But it was not all smooth sailing for him today as Srikanth started off confidently.
It took Srikanth just eight minutes to go from being 0-4 down to be 10-7 ahead. The Indian was the better of the two in executing drop shots and even managed to match Lee's ability to mix power with precision. Srikanth led 11-9 at the break.
Srikanth remained a step ahead until 14-13 before a misdirected smash gave Lee the equalising point.
But Lee was surprisingly off when it came to retrieving the shuttle and his usual agility on the court was only there in flashes. To Srikanth's credit, he made the most of his fancied opponent's lack of intensity and took the first game 21-19 in the 25 minutes.
A slight moment of drama came in the second game when it seemed Lee had struck the shuttle twice to claim a point but was not penalised for it and the match went on despite Srikanth's protest.
Lee's lackadaisical approach improved considerably thereafter and after leading 11-9 at the interval, he displayed some of the many stylish shots in his armoury to draw level and stay afloat in the high-intensity match, which was as much about elegance as sheer power.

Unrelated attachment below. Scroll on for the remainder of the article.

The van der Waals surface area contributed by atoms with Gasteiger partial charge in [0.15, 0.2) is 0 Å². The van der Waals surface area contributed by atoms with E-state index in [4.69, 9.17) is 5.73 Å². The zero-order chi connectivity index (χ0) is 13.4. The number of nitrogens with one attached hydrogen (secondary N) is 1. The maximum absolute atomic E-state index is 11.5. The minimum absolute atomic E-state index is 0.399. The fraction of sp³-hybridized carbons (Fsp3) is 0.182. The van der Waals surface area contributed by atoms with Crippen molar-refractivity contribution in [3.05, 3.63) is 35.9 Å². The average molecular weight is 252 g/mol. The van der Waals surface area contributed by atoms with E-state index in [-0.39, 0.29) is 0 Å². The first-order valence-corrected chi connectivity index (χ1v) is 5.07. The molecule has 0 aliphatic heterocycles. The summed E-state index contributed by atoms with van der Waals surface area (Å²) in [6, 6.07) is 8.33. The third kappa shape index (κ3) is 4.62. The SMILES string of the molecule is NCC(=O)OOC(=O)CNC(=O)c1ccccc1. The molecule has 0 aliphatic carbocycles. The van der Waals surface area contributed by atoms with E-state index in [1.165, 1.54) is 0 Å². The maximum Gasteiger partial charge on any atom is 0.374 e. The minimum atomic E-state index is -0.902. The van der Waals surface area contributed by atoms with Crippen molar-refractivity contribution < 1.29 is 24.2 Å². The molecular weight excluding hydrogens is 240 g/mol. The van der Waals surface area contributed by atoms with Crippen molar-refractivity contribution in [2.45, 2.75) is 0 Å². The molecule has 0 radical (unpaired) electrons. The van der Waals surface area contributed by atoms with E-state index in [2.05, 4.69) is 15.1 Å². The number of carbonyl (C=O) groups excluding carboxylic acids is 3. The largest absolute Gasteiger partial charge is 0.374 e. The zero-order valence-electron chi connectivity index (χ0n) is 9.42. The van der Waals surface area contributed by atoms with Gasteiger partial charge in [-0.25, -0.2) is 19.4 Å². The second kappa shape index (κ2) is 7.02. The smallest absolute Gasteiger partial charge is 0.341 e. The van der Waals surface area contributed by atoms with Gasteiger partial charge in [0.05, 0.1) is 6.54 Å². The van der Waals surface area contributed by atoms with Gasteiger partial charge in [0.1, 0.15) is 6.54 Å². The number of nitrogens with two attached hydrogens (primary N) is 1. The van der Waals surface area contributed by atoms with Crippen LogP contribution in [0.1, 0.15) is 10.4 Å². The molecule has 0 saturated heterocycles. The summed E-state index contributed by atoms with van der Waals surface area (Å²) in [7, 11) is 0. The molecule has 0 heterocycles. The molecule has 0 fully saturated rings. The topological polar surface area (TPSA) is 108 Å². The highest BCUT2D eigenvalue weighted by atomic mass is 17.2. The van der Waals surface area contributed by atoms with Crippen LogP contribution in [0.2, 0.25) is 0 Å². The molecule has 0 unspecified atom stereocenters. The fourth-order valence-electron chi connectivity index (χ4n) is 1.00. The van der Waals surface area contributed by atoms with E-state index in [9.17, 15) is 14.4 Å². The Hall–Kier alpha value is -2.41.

Leading 9-5 in the decider, Lee went for a change of racquet and it only got him better results as he grabbed an 11-5 lead to take the psychological upper hand. The smashes that were landing outside in the opening game became just the bit accurate and difficult for the Indian to retrieve.
Lee did show the tendency to take things for granted, exhibiting poor judgement in leaving a shuttle while leading 16-8.
But even at his erratic worst, the Malaysian, who has multiple Olympic silver medals to his credit, was simply unstoppable for the Indian and claimed the match pretty comfortably.
(This story has not been edited by Business Standard staff and is auto-generated from a syndicated feed.)
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